Eroding Foundations

Do you believe that the Bible should be taught in schools? You might be surprised to hear that quite a few English teachers agree with you. In a survey commissioned by the Bible Literacy Project, Dr. Marie Wachlin interviewed forty-one top English teachers from American private and public schools. The Washington Times reports, "Nine out of 10 teachers who participated argued that knowledge of the Bible is crucial for a good education; 40 of the 41 teachers said [Biblical] literacy is an educational advantage." You see, these teachers realize just how great the Bible's impact on our world has been -- and how dangerous it is that a generation of students is growing up without knowing this. As David Gelernter puts it in a remarkable Weekly Standard article, "Scripture begins with God creating the world, but there is something these verses don't tell you: The Bible has itself created worlds. Wherever you stand on the spectrum from devout to atheist, you must acknowledge that the Bible has been a creative force without parallel in history." Gelernter is a senior fellow in Jewish Thought at the Shalom Center in Jerusalem, and he knows his Bible. He cites numerous examples from art, architecture, literature, and history to show that the Bible is the very foundation of Western culture. Our language is saturated with its imagery and expressions. So anybody who doesn't know the Bible is vastly poorer for it. The less we know of the Bible, the less we can understand our own cultural heritage. That's why it's so important that we get behind the Bible Literacy Project. The same report I mentioned earlier shows that at the same schools where the teachers were calling for more teaching on the Bible, more than a thousand students took part in a Gallup survey showing just how badly they need that teaching. According to the report, "Only a minority of American teens appear to be 'Bible literate.' . . . For example: Fewer than half of teens (49 percent) knew what happened at the wedding at Cana (Jesus turned water into wine). Nearly one out of four refused even to guess. Given a choice of four quotations from the Bible, almost two-thirds of teens could not correctly identify a quotation from the Sermon on the Mount. Similarly, fewer than a third of teens could correctly identify which statement about David was not true (David tried to kill King Saul). One-quarter of teens believed that the statement 'David was king of the Jews' was false." Clearly, we've got a situation that needs to be remedied, and soon, which is what the Bible Literacy Project is setting out to do. This excellent organization provides resources to teachers who believe we need more education about the Bible but aren't certain how to go about it or how much they're legally allowed to teach. Gelernter makes a strong case that we desperately need the Bible Literacy Project and the work they're doing. I urge you to call us or go to our website and find out more about them and also to get Gelernter's article. It is one of the most important articles I've read in years. And then read "BreakPoint" tomorrow to find out why Gelernter thinks that Christians are the ones to start a resurgence of Biblical literacy and how you and I can do it.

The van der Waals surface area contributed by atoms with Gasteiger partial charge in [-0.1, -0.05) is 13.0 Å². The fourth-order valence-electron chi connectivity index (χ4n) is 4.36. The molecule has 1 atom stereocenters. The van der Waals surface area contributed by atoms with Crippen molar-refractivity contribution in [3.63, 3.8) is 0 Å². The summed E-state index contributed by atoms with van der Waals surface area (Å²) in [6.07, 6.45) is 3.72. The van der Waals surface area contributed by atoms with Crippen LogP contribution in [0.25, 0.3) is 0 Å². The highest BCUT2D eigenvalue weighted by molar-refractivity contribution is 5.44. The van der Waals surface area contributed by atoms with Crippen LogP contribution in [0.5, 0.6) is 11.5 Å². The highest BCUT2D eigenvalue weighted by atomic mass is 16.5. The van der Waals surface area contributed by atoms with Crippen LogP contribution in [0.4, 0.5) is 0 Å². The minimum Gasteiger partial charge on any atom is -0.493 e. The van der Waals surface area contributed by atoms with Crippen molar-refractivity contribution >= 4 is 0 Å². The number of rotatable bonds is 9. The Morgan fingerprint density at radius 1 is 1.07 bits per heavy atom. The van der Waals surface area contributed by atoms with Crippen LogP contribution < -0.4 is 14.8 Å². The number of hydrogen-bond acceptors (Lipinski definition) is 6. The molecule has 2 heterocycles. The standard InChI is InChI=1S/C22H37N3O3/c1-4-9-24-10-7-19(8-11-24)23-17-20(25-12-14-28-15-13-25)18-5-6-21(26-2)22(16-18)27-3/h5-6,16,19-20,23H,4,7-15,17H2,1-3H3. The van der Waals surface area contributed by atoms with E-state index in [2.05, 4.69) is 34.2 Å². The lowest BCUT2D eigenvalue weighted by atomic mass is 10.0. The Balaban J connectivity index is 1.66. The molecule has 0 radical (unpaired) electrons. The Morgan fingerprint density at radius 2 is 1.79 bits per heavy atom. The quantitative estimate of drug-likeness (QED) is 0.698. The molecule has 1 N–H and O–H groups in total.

Chuck Colson


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